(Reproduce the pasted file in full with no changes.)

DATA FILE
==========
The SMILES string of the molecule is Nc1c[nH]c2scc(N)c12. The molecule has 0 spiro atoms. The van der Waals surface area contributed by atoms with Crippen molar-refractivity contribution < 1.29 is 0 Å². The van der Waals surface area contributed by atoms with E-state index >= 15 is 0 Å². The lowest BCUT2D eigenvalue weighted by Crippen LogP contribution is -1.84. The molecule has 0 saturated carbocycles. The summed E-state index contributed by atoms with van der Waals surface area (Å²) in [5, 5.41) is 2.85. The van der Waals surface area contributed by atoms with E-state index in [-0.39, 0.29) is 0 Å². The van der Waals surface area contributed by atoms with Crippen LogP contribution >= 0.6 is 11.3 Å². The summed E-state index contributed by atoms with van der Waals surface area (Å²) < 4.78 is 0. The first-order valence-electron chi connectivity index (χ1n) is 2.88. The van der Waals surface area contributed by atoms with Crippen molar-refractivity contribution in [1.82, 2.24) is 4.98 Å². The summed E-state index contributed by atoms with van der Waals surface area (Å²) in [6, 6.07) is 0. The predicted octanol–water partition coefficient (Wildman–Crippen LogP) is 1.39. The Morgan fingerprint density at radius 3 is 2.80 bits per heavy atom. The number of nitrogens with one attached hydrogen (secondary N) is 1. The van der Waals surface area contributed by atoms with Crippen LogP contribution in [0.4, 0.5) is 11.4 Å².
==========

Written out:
The SMILES string of the molecule is Nc1c[nH]c2scc(N)c12. The molecule has 0 spiro atoms. The van der Waals surface area contributed by atoms with Crippen molar-refractivity contribution < 1.29 is 0 Å². The van der Waals surface area contributed by atoms with E-state index >= 15 is 0 Å². The lowest BCUT2D eigenvalue weighted by Crippen LogP contribution is -1.84. The molecule has 0 saturated carbocycles. The summed E-state index contributed by atoms with van der Waals surface area (Å²) in [5, 5.41) is 2.85. The van der Waals surface area contributed by atoms with E-state index in [-0.39, 0.29) is 0 Å². The van der Waals surface area contributed by atoms with Crippen LogP contribution >= 0.6 is 11.3 Å². The summed E-state index contributed by atoms with van der Waals surface area (Å²) < 4.78 is 0. The first-order valence-electron chi connectivity index (χ1n) is 2.88. The van der Waals surface area contributed by atoms with Crippen molar-refractivity contribution in [1.82, 2.24) is 4.98 Å². The summed E-state index contributed by atoms with van der Waals surface area (Å²) in [6, 6.07) is 0. The predicted octanol–water partition coefficient (Wildman–Crippen LogP) is 1.39. The Morgan fingerprint density at radius 3 is 2.80 bits per heavy atom. The number of nitrogens with one attached hydrogen (secondary N) is 1. The van der Waals surface area contributed by atoms with Crippen LogP contribution in [0.4, 0.5) is 11.4 Å².